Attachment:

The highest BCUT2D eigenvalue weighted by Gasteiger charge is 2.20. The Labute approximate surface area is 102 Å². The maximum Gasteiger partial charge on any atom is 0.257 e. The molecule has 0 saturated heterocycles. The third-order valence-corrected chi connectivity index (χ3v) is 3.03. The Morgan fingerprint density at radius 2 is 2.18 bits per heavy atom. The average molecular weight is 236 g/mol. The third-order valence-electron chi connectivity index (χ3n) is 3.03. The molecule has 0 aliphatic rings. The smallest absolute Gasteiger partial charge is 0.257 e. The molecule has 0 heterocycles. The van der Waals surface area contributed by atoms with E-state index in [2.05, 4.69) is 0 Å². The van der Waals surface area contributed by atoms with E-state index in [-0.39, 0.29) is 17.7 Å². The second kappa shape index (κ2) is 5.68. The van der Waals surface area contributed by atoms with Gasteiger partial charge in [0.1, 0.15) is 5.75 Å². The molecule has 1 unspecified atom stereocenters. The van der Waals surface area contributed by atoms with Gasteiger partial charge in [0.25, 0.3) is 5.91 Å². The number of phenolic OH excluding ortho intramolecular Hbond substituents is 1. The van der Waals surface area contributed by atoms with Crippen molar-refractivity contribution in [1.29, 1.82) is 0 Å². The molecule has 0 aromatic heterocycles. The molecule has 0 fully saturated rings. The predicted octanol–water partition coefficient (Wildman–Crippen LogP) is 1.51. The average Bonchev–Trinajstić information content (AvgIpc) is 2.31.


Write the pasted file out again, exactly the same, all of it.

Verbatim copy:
The highest BCUT2D eigenvalue weighted by Gasteiger charge is 2.20. The Labute approximate surface area is 102 Å². The maximum Gasteiger partial charge on any atom is 0.257 e. The molecule has 0 saturated heterocycles. The third-order valence-corrected chi connectivity index (χ3v) is 3.03. The Morgan fingerprint density at radius 2 is 2.18 bits per heavy atom. The average molecular weight is 236 g/mol. The third-order valence-electron chi connectivity index (χ3n) is 3.03. The molecule has 0 aliphatic rings. The smallest absolute Gasteiger partial charge is 0.257 e. The molecule has 0 heterocycles. The van der Waals surface area contributed by atoms with E-state index in [2.05, 4.69) is 0 Å². The van der Waals surface area contributed by atoms with E-state index in [-0.39, 0.29) is 17.7 Å². The second kappa shape index (κ2) is 5.68. The van der Waals surface area contributed by atoms with Gasteiger partial charge in [0.1, 0.15) is 5.75 Å². The molecule has 1 unspecified atom stereocenters. The van der Waals surface area contributed by atoms with Gasteiger partial charge in [0.25, 0.3) is 5.91 Å². The number of phenolic OH excluding ortho intramolecular Hbond substituents is 1. The van der Waals surface area contributed by atoms with Crippen molar-refractivity contribution in [1.29, 1.82) is 0 Å². The molecule has 0 aromatic heterocycles. The molecule has 0 fully saturated rings. The predicted octanol–water partition coefficient (Wildman–Crippen LogP) is 1.51. The average Bonchev–Trinajstić information content (AvgIpc) is 2.31.